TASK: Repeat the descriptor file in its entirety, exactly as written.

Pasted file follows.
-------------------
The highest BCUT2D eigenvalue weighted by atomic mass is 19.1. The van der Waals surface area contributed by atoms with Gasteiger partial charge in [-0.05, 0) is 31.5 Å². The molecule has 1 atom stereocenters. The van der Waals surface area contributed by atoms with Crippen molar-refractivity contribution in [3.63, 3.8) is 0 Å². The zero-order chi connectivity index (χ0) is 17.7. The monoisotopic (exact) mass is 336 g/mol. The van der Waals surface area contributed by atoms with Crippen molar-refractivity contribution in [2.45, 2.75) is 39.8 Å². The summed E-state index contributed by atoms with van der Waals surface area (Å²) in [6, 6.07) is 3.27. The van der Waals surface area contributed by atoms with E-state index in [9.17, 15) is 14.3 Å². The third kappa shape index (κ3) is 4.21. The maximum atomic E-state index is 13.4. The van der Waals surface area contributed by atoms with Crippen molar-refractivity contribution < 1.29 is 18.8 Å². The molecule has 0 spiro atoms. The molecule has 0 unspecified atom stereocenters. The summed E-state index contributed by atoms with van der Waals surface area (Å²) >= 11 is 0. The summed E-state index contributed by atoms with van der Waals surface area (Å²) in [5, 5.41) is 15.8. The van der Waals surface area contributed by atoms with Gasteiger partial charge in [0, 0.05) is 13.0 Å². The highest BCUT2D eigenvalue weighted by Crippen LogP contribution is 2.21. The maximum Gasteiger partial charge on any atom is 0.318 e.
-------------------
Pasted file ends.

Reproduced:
The highest BCUT2D eigenvalue weighted by atomic mass is 19.1. The van der Waals surface area contributed by atoms with Gasteiger partial charge in [-0.05, 0) is 31.5 Å². The molecule has 1 atom stereocenters. The van der Waals surface area contributed by atoms with Crippen molar-refractivity contribution in [3.63, 3.8) is 0 Å². The zero-order chi connectivity index (χ0) is 17.7. The monoisotopic (exact) mass is 336 g/mol. The van der Waals surface area contributed by atoms with Crippen molar-refractivity contribution in [2.45, 2.75) is 39.8 Å². The summed E-state index contributed by atoms with van der Waals surface area (Å²) in [6, 6.07) is 3.27. The van der Waals surface area contributed by atoms with E-state index in [9.17, 15) is 14.3 Å². The third kappa shape index (κ3) is 4.21. The maximum atomic E-state index is 13.4. The van der Waals surface area contributed by atoms with Crippen molar-refractivity contribution < 1.29 is 18.8 Å². The molecule has 0 spiro atoms. The molecule has 0 unspecified atom stereocenters. The summed E-state index contributed by atoms with van der Waals surface area (Å²) >= 11 is 0. The summed E-state index contributed by atoms with van der Waals surface area (Å²) in [5, 5.41) is 15.8. The van der Waals surface area contributed by atoms with Gasteiger partial charge in [0, 0.05) is 13.0 Å². The highest BCUT2D eigenvalue weighted by Crippen LogP contribution is 2.21. The maximum Gasteiger partial charge on any atom is 0.318 e.